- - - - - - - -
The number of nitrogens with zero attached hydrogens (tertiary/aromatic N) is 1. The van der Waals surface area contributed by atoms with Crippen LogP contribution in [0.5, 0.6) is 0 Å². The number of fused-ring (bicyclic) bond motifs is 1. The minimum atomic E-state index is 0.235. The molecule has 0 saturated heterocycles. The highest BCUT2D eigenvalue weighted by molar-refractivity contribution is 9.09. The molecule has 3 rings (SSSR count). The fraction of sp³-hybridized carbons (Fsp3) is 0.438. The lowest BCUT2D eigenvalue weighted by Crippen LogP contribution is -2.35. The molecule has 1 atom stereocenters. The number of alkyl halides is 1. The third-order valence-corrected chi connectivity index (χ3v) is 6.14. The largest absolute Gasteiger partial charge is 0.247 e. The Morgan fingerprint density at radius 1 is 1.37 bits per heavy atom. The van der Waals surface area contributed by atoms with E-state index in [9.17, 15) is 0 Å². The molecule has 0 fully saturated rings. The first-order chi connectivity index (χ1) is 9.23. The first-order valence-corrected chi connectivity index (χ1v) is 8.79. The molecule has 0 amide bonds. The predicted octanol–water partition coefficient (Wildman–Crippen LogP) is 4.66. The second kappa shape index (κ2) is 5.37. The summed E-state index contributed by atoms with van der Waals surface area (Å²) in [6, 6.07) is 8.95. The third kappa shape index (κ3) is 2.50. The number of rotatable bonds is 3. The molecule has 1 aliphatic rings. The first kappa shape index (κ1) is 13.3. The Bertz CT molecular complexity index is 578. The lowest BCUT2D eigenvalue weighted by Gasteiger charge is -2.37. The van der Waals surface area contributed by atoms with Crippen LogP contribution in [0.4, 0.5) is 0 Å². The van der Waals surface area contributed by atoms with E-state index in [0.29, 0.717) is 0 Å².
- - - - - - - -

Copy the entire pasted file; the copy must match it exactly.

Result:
The number of nitrogens with zero attached hydrogens (tertiary/aromatic N) is 1. The van der Waals surface area contributed by atoms with Crippen LogP contribution in [0.5, 0.6) is 0 Å². The number of fused-ring (bicyclic) bond motifs is 1. The minimum atomic E-state index is 0.235. The molecule has 0 saturated heterocycles. The highest BCUT2D eigenvalue weighted by molar-refractivity contribution is 9.09. The molecule has 3 rings (SSSR count). The fraction of sp³-hybridized carbons (Fsp3) is 0.438. The lowest BCUT2D eigenvalue weighted by Crippen LogP contribution is -2.35. The molecule has 1 atom stereocenters. The number of alkyl halides is 1. The third-order valence-corrected chi connectivity index (χ3v) is 6.14. The largest absolute Gasteiger partial charge is 0.247 e. The Morgan fingerprint density at radius 1 is 1.37 bits per heavy atom. The van der Waals surface area contributed by atoms with E-state index in [9.17, 15) is 0 Å². The molecule has 0 fully saturated rings. The first-order chi connectivity index (χ1) is 9.23. The first-order valence-corrected chi connectivity index (χ1v) is 8.79. The molecule has 0 amide bonds. The predicted octanol–water partition coefficient (Wildman–Crippen LogP) is 4.66. The second kappa shape index (κ2) is 5.37. The summed E-state index contributed by atoms with van der Waals surface area (Å²) in [6, 6.07) is 8.95. The third kappa shape index (κ3) is 2.50. The number of rotatable bonds is 3. The molecule has 1 aliphatic rings. The first kappa shape index (κ1) is 13.3. The Bertz CT molecular complexity index is 578. The lowest BCUT2D eigenvalue weighted by Gasteiger charge is -2.37. The van der Waals surface area contributed by atoms with Crippen LogP contribution in [0.4, 0.5) is 0 Å². The van der Waals surface area contributed by atoms with E-state index in [0.29, 0.717) is 0 Å².